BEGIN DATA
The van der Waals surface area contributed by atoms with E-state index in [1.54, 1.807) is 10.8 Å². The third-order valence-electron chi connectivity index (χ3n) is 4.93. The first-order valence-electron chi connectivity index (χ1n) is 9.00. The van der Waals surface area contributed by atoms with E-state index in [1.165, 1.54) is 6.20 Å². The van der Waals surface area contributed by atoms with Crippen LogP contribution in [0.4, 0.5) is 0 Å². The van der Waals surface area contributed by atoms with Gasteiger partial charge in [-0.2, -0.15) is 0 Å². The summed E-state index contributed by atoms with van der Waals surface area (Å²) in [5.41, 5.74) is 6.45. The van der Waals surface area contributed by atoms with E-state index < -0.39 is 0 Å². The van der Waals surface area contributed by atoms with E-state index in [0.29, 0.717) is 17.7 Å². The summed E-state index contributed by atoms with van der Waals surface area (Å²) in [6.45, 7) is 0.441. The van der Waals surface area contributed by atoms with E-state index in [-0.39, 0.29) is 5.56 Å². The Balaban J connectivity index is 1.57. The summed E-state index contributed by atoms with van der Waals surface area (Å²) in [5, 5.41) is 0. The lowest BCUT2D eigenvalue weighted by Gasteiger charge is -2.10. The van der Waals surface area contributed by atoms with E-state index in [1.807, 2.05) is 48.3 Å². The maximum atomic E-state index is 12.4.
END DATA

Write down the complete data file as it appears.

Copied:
The van der Waals surface area contributed by atoms with E-state index in [1.54, 1.807) is 10.8 Å². The third-order valence-electron chi connectivity index (χ3n) is 4.93. The first-order valence-electron chi connectivity index (χ1n) is 9.00. The van der Waals surface area contributed by atoms with E-state index in [1.165, 1.54) is 6.20 Å². The van der Waals surface area contributed by atoms with Crippen LogP contribution in [0.4, 0.5) is 0 Å². The van der Waals surface area contributed by atoms with Gasteiger partial charge in [-0.2, -0.15) is 0 Å². The summed E-state index contributed by atoms with van der Waals surface area (Å²) in [5.41, 5.74) is 6.45. The van der Waals surface area contributed by atoms with E-state index < -0.39 is 0 Å². The van der Waals surface area contributed by atoms with E-state index in [0.29, 0.717) is 17.7 Å². The summed E-state index contributed by atoms with van der Waals surface area (Å²) in [6.45, 7) is 0.441. The van der Waals surface area contributed by atoms with E-state index in [-0.39, 0.29) is 5.56 Å². The Balaban J connectivity index is 1.57. The summed E-state index contributed by atoms with van der Waals surface area (Å²) in [5, 5.41) is 0. The lowest BCUT2D eigenvalue weighted by Gasteiger charge is -2.10. The van der Waals surface area contributed by atoms with E-state index in [1.807, 2.05) is 48.3 Å². The maximum atomic E-state index is 12.4.